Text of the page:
There have been no criminal charges against providers since the U.S. Supreme Court’s decision in late June to overturn the constitutional right to abortion access that was protected by Roe v. Wade, but anti-abortion groups and state lawmakers have threatened to ramp up the pressure against abortion providers and their allies.

The Biden administration last week told hospitals they must treat pregnant patients who need an abortion to stabilize a life-threatening condition. Texas Attorney General Ken Paxton quickly sued the Biden administration over the federal guidance.

Federal law typically trumps state laws, but it will now be up to courts to decide whether that will be the case in this instance.

In the meantime, Grossman said the delay and denial of care will likely become more common.

Denials at the pharmacy

Confusion around the laws has caused issues for patients outside of emergencies. Crawford, the OB/GYN and fertility clinic co-founder, said she’s seen instances of pharmacies not wanting to fill prescriptions for certain medications that are related to abortions but being used for other treatments.

This represents more confusion around state policy. While another law enacted last year forbids dispensing and shipping abortion-inducing medications like misoprostol, mifepristone and methotrexate past seven weeks of a pregnancy, it makes exceptions for when the drugs are used for “other medical reasons.”

Misoprostol is used to help prevent stomach ulcers, but it can induce abortions, particularly if taken along with mifepristone. For patients who are not pregnant, it can also open up the cervix and make surgeries safer, Crawford said.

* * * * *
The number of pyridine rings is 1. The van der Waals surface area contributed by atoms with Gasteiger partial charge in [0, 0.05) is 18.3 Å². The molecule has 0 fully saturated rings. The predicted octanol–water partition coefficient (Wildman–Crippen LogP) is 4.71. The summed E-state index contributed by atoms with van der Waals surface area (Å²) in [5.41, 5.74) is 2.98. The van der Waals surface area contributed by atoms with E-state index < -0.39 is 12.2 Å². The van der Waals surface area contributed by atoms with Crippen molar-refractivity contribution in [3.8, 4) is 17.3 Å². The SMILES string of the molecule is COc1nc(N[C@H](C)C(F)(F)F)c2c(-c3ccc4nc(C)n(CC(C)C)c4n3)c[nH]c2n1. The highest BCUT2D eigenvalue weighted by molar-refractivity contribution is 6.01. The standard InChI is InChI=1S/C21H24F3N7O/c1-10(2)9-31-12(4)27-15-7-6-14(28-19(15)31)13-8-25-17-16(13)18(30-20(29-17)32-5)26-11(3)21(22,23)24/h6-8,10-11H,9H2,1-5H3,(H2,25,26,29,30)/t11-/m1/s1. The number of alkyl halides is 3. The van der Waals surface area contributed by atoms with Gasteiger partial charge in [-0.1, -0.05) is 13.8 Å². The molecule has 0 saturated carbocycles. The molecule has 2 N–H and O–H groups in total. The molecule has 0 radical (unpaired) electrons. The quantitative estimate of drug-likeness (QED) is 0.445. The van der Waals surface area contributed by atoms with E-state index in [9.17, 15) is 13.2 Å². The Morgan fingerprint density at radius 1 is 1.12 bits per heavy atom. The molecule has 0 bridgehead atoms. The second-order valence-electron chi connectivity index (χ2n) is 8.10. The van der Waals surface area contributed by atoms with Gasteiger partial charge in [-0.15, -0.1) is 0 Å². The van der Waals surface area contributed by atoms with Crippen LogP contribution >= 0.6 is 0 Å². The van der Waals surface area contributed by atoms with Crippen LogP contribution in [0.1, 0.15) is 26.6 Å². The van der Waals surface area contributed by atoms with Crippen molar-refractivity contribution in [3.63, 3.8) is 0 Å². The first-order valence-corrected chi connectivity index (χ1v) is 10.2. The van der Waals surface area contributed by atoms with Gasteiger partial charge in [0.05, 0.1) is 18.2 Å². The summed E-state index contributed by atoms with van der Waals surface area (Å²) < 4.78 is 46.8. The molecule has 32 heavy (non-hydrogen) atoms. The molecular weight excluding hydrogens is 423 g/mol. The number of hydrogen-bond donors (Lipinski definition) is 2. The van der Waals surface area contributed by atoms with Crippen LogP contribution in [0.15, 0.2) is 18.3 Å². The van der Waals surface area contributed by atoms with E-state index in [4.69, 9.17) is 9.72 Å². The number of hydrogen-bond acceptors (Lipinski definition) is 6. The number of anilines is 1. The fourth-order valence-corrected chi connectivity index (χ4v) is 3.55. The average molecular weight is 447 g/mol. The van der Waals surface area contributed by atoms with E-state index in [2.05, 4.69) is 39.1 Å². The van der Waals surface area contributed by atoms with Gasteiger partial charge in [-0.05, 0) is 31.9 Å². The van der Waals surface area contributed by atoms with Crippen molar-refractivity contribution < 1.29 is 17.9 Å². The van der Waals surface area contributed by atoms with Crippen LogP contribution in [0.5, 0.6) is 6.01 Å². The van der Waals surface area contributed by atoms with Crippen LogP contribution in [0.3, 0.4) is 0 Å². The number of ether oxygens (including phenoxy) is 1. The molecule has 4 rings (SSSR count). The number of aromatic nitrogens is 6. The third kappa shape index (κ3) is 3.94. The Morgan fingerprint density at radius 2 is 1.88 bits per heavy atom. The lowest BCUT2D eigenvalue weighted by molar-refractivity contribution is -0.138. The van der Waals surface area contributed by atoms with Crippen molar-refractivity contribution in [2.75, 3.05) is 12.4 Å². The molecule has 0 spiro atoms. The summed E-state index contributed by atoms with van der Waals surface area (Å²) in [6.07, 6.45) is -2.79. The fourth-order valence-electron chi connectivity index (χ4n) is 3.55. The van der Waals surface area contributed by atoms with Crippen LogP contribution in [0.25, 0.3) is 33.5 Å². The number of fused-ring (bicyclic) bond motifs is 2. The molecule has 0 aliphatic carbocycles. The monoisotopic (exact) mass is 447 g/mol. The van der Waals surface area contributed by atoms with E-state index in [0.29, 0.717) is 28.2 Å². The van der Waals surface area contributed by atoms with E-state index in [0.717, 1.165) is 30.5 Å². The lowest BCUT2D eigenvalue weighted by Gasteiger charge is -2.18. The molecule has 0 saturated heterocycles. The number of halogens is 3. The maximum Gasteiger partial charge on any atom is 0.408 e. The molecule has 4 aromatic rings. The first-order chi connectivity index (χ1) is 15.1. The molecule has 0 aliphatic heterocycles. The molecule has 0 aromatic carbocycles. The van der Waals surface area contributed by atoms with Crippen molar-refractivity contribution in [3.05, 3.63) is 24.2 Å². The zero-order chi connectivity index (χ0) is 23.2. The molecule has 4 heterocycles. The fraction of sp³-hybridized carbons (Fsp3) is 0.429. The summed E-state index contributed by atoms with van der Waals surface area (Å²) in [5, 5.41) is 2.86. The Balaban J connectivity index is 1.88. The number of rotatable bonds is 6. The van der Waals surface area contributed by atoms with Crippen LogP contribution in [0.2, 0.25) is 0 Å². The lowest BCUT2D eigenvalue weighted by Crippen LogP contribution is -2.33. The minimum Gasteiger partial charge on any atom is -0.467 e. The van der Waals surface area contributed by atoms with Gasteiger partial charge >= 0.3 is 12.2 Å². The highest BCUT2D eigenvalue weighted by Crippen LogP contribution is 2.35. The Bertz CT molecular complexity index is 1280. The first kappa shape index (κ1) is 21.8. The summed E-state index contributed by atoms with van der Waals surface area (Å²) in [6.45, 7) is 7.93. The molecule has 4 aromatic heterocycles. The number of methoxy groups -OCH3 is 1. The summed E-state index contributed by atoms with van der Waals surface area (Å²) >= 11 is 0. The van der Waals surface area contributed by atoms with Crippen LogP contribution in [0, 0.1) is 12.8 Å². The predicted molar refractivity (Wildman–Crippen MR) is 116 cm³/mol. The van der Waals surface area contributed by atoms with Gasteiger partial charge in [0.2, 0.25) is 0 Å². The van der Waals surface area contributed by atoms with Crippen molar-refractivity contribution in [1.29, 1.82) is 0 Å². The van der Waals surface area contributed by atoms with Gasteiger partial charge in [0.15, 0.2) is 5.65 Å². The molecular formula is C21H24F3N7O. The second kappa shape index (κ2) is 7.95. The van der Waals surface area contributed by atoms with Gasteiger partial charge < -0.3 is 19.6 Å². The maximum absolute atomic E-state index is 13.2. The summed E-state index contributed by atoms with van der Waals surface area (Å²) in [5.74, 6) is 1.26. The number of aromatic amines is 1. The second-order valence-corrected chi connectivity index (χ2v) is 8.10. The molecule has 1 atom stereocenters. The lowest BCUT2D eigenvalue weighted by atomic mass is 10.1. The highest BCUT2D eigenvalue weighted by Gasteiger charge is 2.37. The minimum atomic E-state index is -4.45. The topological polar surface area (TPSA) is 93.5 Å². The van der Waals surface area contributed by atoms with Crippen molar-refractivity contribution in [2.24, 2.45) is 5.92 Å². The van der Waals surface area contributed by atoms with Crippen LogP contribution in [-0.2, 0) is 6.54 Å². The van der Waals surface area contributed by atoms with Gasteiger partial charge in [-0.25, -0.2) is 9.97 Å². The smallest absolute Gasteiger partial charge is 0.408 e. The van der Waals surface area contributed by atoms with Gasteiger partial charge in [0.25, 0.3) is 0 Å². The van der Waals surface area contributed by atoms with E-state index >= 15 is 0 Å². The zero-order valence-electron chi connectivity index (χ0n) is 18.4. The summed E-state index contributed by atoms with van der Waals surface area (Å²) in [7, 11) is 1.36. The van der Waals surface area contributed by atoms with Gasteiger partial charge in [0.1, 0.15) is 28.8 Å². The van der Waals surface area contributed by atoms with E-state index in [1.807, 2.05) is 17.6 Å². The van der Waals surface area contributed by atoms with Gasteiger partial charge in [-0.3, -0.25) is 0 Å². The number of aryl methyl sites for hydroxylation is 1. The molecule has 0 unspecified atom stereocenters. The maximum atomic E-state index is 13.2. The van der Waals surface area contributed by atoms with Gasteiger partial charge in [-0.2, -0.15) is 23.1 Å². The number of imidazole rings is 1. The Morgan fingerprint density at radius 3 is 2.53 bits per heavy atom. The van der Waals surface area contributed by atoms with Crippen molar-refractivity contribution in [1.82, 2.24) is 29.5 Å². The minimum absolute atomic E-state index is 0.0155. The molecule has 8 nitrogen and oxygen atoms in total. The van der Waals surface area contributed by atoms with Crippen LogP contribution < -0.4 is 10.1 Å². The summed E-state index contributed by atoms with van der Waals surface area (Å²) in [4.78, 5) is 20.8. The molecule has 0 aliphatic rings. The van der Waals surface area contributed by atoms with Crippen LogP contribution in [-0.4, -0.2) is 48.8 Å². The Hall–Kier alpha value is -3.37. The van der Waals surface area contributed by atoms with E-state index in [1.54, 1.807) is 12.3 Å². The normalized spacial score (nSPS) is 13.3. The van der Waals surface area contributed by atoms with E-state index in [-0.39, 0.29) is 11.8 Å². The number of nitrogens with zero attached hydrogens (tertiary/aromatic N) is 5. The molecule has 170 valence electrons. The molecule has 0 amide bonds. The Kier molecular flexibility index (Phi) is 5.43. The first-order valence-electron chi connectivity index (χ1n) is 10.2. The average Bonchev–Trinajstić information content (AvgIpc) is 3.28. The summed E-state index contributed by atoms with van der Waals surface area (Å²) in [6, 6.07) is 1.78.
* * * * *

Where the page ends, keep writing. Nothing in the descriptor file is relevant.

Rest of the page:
Methotrexate, another abortion-inducing medication, is used to treat ectopic pregnancies as well as rheumatic illnesses, inflammatory bowel disease, psoriasis and cancer.

Dr. John Thoppil, president of the Texas Association of Obstetricians and Gynecologists, said doctors usually note a diagnosis when prescribing medicines, and prescription rejections don’t appear to be widespread. He said the association has been in communication with some pharmacy leaders to “help clarify proper interpretation of the rules.”

If patients run into trouble filling prescriptions, Thoppil and Crawford say they should try to find another pharmacy or talk to their health care provider.

“We haven’t seen a large issue, but there are certainly anecdotes,” Thoppil said. “Thankfully, I think there’s still plenty of pharmacies that understand the proper utilization of some of the medications we use for nonelective [pregnancy] terminations.”

Disclosure: Southern Methodist University, Texas Medical Association and New York Times have been financial supporters of The Texas Tribune, a nonprofit, nonpartisan news organization that is funded in part by donations from members, foundations and corporate sponsors. Financial supporters play no role in the Tribune’s journalism. Find a complete list of them here.